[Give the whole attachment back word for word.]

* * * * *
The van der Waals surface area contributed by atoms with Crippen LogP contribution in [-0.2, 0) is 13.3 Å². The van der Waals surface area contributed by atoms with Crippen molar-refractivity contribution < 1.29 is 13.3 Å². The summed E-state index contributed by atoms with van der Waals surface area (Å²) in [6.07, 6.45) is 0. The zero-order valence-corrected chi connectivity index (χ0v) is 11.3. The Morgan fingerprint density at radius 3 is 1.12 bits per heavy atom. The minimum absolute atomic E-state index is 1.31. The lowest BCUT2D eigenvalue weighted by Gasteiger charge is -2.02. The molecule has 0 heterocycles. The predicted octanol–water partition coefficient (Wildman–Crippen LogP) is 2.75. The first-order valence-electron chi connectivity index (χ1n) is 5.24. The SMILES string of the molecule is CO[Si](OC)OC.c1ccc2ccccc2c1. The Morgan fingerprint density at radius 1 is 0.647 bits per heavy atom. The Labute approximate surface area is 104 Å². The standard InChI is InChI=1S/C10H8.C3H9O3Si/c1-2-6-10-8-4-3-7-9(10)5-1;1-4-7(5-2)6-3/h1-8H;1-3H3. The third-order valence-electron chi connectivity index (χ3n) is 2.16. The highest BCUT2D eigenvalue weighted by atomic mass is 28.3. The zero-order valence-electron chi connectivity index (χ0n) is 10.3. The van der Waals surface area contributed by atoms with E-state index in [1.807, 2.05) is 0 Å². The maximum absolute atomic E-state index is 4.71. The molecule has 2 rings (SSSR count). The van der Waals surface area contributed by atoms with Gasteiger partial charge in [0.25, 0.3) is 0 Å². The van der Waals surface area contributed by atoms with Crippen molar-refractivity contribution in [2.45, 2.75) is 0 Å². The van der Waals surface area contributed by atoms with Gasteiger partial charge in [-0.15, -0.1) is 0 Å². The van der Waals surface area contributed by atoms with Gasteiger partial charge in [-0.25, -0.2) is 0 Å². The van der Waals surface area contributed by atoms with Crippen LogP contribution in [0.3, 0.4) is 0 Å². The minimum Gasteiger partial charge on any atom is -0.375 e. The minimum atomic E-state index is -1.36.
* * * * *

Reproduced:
The van der Waals surface area contributed by atoms with Crippen LogP contribution in [-0.2, 0) is 13.3 Å². The van der Waals surface area contributed by atoms with Crippen molar-refractivity contribution < 1.29 is 13.3 Å². The summed E-state index contributed by atoms with van der Waals surface area (Å²) in [6.07, 6.45) is 0. The zero-order valence-corrected chi connectivity index (χ0v) is 11.3. The Morgan fingerprint density at radius 3 is 1.12 bits per heavy atom. The minimum absolute atomic E-state index is 1.31. The lowest BCUT2D eigenvalue weighted by Gasteiger charge is -2.02. The molecule has 0 heterocycles. The predicted octanol–water partition coefficient (Wildman–Crippen LogP) is 2.75. The first-order valence-electron chi connectivity index (χ1n) is 5.24. The SMILES string of the molecule is CO[Si](OC)OC.c1ccc2ccccc2c1. The Morgan fingerprint density at radius 1 is 0.647 bits per heavy atom. The Labute approximate surface area is 104 Å². The standard InChI is InChI=1S/C10H8.C3H9O3Si/c1-2-6-10-8-4-3-7-9(10)5-1;1-4-7(5-2)6-3/h1-8H;1-3H3. The third-order valence-electron chi connectivity index (χ3n) is 2.16. The highest BCUT2D eigenvalue weighted by atomic mass is 28.3. The zero-order valence-electron chi connectivity index (χ0n) is 10.3. The van der Waals surface area contributed by atoms with E-state index in [1.807, 2.05) is 0 Å². The maximum absolute atomic E-state index is 4.71. The molecule has 2 rings (SSSR count). The van der Waals surface area contributed by atoms with Gasteiger partial charge in [0.25, 0.3) is 0 Å². The van der Waals surface area contributed by atoms with Crippen molar-refractivity contribution in [2.45, 2.75) is 0 Å². The van der Waals surface area contributed by atoms with Gasteiger partial charge in [-0.15, -0.1) is 0 Å². The van der Waals surface area contributed by atoms with Gasteiger partial charge in [-0.25, -0.2) is 0 Å². The van der Waals surface area contributed by atoms with Crippen LogP contribution in [0.3, 0.4) is 0 Å². The minimum Gasteiger partial charge on any atom is -0.375 e. The minimum atomic E-state index is -1.36.